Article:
Volume 18 - Issue 9 - September 2005

Feature »

Why Complete H&Ps Should Be More Common In Podiatry

By Martin C. Yorath, DPM | 9814 reads | 0 comments

     In recent years, there has been more of an emphasis upon podiatrists performing their own history and physical examinations (H&Ps) for the purposes of hospital admission. This was spurred on to a large degree by the pivotal ruling by the Joint Commission on Accreditation of Healthcare Organizations (JCAHO) in 2000 and the new residency models required by the Council on Podiatric Medical Education (CPME), which now require a minimum number of history and physical examinations during the residency training period.1,2 Most training programs will certainly exceed thi



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What You Should Know About Atopic Dermatitis

By Gary L. Dockery, DPM, FACFAS | 17863 reads | 0 comments

     Atopic dermatitis (AD) has a multiplicity of clinical presentations and many authorities consider it to be a syndrome. It is a chronic inflammatory pruritic skin disease that is often associated with elevated serum IgE levels and a personal or family history of type 1 allergies, allergic rhinitis and asthma. This condition is made up of a group of specific signs and symptoms that characterize the dermatological expression of the atopic diathesis.

     Atopic dermatitis predominantly affects infants, children and young adults. Approximately 60 percent of th



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How To Handle Complications Of Hammertoe Surgery

By Lowell Weil Jr., DPM, MBA, and Richard A. Schilling, DPM | 72927 reads | 0 comments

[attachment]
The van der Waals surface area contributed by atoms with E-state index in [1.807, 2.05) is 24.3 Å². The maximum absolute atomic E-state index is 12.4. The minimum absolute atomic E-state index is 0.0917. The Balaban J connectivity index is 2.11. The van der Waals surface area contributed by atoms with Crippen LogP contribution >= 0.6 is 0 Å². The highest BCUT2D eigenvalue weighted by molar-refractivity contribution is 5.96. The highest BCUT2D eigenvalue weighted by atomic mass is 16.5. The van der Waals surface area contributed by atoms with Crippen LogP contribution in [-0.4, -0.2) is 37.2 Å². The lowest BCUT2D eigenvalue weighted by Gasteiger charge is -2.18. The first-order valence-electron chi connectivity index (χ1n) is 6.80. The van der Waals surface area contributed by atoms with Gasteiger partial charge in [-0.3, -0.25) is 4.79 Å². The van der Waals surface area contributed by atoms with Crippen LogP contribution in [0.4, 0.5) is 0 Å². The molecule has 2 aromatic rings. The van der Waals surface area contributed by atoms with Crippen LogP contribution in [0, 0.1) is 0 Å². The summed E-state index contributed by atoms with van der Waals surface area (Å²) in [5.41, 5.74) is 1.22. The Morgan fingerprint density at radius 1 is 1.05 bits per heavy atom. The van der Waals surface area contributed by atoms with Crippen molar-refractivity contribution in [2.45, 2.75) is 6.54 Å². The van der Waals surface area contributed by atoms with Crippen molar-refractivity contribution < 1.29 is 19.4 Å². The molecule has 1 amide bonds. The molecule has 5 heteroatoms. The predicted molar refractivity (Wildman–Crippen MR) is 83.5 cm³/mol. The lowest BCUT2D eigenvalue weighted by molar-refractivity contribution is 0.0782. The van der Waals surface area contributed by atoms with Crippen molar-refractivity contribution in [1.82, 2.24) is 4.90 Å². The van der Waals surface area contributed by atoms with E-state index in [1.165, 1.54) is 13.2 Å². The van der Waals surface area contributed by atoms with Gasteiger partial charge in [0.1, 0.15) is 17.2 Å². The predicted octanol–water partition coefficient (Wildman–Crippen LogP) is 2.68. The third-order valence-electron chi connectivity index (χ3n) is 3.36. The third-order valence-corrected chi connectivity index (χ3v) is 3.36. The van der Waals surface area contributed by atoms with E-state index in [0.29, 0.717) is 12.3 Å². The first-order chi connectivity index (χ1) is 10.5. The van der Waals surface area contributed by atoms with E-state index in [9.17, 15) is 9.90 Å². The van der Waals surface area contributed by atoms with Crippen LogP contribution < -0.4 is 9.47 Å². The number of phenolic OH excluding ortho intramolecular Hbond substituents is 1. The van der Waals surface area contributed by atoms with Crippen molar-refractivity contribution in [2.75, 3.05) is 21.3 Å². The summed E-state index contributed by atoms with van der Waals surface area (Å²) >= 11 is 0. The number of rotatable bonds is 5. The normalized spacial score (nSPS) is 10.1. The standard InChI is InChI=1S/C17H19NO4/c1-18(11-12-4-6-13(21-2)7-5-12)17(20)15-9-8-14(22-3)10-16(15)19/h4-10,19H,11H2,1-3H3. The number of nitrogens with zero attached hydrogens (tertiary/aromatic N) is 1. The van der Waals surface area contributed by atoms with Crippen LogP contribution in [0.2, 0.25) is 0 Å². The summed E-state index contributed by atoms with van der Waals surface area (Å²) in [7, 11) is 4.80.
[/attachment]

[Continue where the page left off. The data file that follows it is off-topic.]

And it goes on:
Offering insights and pearls from their experience, these authors discuss essential preoperative and intraoperative steps for reducing the risk of complications from hammertoe surgery. They also offer salient advice for rectifying complications when they occur.

     There are several reasons why patients undergo hammertoe surgery. While pain is the most common indication for hammertoe surgery, one cannot separate pain and cosmesis in many of these cases. Certainly, there are severe deformities associated with hammertoes and in many in



Treatment Dilemmas »

How To Address Osteochondral Lesions

By Justin Franson, DPM, and Babak Baravarian, DPM | 46966 reads | 0 comments

   An athletic, 35 year-old male presents to the office four months after suffering an ankle sprain while playing soccer. In spite of a period of immobilization and a course of physical therapy, he has had continued pain and stiffness localized to the ankle joint. He has been wearing a lace-up ankle brace, icing the ankle and taking OTC NSAIDs.

   A physical examination reveals mild tenderness upon palpation to the ankle joint line but there is no significant pain along the medial or lateral collateral ligaments. He has a negative anterior drawer. Routine X-ra



Feature »

How To Reduce Claim Denials

By Anthony Poggio, DPM | 55821 reads | 0 comments

   Getting a denial for claims is, at best, upsetting for both the doctor and staff. Often, the doctor sees this in a negative light. If the dollar amount in question is small, he or she may totally disregard it, believing it is “not worth it” to appeal. When repeated problems involving specific CPT or ICD-9 codes occur, DPMs sometimes select alternative coding choices, which may not be the best option either.

   Instead of looking at a claim denial as a defeat, try to look at it as an educational opportunity. Unless one understands the reason for the deni



Continuing Education »

A Guide To Offloading The Diabetic Foot

By Nick Martin, DPM, Tim Oldani, DPM, and Matthew J. Claxton, DPM | 28061 reads | 0 comments

   Increased plantar foot pressure is a leading cause of ulceration in the diabetic population.1 Healing these ulcers requires adequate blood supply, control of infection, excellent wound care and offloading or pressure redistribution of the ulcerative area.2-16 Out of all these factors, offloading presents a particularly unique challenge in treating chronic wounds. As diabetic foot care has evolved over the years, podiatrists have used numerous approaches including complete bed rest, cutout felt pads and total contact casting to offload these wounds.3



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